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Energy demand in the developing countries : prospects for the future (English)

In recent years, energy consumption has increased rapidly in the developing countries. Their share in global energy consumption (outside of the USSR and Eastern Europe) has increased from 20 percent in 1970 to 33 percent in 1988. It is anticipated that these energy consumption trends will continue. Given their growing role in the global energy markets, the main motivation of this study was to highlight the key factors that have contributed to the historical increases in energy consumption in the developing countries as well as to project the changes likely to occur in the future. The results of the study indicate that increased levels of motor vehicle use and urbanization are the main factors contributing to increases in energy consumption in the developing countries. These factors, as well as rising incomes and shifts away from the use of traditional fuels, will continue to support increases in commercial energy use over the long term. As a result of fuel substitution, the pattern of fuel use will change during the 1990s. Gas is likely to become a more popular fuel, encouraged by changes in pricing and exploration. The share of coal in total primary energy is expected to fall significantly. Hydro use and oil consumption are expected to more than double by the year 2010. It is estimated that the total energy savings, due to improved efficiency and substitution, will be on the order of 23 percent of total energy use and 33 percent of oil use by the year 2010.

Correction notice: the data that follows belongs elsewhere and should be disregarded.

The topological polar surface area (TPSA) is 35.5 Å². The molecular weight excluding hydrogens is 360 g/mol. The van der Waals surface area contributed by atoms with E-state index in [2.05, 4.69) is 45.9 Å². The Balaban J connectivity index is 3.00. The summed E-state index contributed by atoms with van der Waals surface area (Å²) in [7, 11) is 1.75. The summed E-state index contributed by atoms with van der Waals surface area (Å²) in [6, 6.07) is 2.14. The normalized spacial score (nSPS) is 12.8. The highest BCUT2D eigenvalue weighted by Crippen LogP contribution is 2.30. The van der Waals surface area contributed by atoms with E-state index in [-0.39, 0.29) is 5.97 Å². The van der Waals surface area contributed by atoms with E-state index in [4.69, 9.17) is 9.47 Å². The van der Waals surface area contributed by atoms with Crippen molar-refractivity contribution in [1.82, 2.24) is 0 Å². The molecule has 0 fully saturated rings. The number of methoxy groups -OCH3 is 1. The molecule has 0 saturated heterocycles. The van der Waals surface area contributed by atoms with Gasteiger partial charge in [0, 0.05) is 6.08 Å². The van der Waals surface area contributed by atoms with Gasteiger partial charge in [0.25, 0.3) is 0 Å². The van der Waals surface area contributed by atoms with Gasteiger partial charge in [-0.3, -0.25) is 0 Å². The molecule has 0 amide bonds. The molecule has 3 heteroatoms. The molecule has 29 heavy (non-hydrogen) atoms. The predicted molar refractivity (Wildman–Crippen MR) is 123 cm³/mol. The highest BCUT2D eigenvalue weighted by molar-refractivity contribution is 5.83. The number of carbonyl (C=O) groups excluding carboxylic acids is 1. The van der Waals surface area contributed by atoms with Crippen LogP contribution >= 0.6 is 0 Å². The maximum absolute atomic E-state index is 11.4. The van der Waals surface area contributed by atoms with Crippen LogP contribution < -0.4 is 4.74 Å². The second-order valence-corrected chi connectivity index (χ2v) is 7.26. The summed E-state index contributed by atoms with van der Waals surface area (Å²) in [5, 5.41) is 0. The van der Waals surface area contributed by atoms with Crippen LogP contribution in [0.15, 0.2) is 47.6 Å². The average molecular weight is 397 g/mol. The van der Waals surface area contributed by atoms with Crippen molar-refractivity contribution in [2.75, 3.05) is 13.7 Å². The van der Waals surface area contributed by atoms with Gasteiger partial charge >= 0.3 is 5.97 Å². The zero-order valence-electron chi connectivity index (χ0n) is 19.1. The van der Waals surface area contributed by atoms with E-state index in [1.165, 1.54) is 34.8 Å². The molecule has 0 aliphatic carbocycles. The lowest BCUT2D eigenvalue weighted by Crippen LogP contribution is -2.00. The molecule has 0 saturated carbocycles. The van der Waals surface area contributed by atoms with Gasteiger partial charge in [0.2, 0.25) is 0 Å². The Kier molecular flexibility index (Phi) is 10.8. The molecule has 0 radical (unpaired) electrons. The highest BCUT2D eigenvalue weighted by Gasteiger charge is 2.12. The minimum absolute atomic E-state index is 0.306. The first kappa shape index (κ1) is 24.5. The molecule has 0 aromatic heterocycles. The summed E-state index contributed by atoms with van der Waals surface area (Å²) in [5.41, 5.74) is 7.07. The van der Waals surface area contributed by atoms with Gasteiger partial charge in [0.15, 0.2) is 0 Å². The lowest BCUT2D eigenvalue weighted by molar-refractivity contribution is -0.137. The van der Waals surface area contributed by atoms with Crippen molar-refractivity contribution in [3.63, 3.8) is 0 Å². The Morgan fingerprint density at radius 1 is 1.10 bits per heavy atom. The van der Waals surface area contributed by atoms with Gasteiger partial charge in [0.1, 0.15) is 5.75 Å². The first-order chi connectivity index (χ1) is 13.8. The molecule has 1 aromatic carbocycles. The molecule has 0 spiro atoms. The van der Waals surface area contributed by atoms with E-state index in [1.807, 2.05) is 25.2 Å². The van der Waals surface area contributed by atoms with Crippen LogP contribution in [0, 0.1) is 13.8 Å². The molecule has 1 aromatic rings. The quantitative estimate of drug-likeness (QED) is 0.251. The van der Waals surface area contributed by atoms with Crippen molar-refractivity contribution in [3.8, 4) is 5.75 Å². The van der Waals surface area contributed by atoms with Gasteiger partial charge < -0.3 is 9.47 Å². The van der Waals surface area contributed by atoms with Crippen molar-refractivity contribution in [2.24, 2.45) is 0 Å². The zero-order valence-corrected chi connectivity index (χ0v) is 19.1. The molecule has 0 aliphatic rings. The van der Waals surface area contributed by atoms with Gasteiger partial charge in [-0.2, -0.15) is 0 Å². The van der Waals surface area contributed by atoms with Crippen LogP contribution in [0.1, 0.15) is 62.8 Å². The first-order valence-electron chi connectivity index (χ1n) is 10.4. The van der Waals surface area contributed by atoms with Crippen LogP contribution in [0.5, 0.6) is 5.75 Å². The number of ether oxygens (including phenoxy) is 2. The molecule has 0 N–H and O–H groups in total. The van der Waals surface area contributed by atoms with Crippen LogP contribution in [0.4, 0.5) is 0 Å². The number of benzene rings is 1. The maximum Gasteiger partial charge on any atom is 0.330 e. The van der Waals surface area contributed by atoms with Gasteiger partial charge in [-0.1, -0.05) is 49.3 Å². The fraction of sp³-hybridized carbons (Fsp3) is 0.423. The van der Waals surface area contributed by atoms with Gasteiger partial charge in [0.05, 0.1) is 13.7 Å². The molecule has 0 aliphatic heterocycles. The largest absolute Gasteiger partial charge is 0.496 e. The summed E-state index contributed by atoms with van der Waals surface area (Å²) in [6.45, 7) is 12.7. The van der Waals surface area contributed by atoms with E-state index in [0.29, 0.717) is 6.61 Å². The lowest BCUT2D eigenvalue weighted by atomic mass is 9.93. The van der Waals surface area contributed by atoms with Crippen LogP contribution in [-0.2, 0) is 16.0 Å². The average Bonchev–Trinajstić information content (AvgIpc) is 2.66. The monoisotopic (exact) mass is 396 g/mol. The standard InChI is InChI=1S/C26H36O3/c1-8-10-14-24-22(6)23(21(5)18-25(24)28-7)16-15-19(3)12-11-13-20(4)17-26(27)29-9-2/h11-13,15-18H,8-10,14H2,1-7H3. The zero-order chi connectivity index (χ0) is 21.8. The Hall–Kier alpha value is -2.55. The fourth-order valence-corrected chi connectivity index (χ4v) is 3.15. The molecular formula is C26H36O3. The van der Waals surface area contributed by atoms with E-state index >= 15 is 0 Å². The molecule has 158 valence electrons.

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    Imran, Mudassar Barnes, Philip

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    Energy demand in the developing countries : prospects for the future

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Imran, Mudassar Barnes, Philip

Energy demand in the developing countries : prospects for the future (English). World Bank staff commodity paper ; no. SCP 23 Washington, D.C. : World Bank Group.